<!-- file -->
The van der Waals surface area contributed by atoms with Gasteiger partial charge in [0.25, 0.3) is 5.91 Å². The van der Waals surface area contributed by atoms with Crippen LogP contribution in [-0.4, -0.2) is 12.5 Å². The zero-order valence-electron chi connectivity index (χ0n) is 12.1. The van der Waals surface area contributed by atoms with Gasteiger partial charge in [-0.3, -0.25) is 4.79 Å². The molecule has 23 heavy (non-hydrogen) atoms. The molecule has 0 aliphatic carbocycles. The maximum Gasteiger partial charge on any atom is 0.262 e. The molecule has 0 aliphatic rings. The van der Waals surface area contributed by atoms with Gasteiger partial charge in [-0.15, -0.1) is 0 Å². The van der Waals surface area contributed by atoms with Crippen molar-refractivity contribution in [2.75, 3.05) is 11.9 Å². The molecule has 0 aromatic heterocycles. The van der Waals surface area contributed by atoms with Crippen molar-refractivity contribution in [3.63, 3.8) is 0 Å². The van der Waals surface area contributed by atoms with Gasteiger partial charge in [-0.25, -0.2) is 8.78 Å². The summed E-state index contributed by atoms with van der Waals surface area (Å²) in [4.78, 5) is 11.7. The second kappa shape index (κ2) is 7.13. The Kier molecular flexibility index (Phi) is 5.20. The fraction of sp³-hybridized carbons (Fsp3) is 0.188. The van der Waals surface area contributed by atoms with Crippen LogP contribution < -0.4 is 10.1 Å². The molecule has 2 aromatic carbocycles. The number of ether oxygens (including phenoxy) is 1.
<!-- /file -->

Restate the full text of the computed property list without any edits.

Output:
The van der Waals surface area contributed by atoms with Gasteiger partial charge in [0.25, 0.3) is 5.91 Å². The van der Waals surface area contributed by atoms with Crippen LogP contribution in [-0.4, -0.2) is 12.5 Å². The zero-order valence-electron chi connectivity index (χ0n) is 12.1. The van der Waals surface area contributed by atoms with Gasteiger partial charge in [-0.3, -0.25) is 4.79 Å². The molecule has 23 heavy (non-hydrogen) atoms. The molecule has 0 aliphatic carbocycles. The maximum Gasteiger partial charge on any atom is 0.262 e. The molecule has 0 aliphatic rings. The van der Waals surface area contributed by atoms with Gasteiger partial charge in [-0.15, -0.1) is 0 Å². The van der Waals surface area contributed by atoms with Crippen molar-refractivity contribution in [2.75, 3.05) is 11.9 Å². The molecule has 0 aromatic heterocycles. The van der Waals surface area contributed by atoms with Crippen molar-refractivity contribution in [3.63, 3.8) is 0 Å². The van der Waals surface area contributed by atoms with Gasteiger partial charge in [-0.25, -0.2) is 8.78 Å². The summed E-state index contributed by atoms with van der Waals surface area (Å²) in [4.78, 5) is 11.7. The second kappa shape index (κ2) is 7.13. The Kier molecular flexibility index (Phi) is 5.20. The fraction of sp³-hybridized carbons (Fsp3) is 0.188. The van der Waals surface area contributed by atoms with Crippen LogP contribution < -0.4 is 10.1 Å². The molecule has 2 aromatic carbocycles. The number of ether oxygens (including phenoxy) is 1.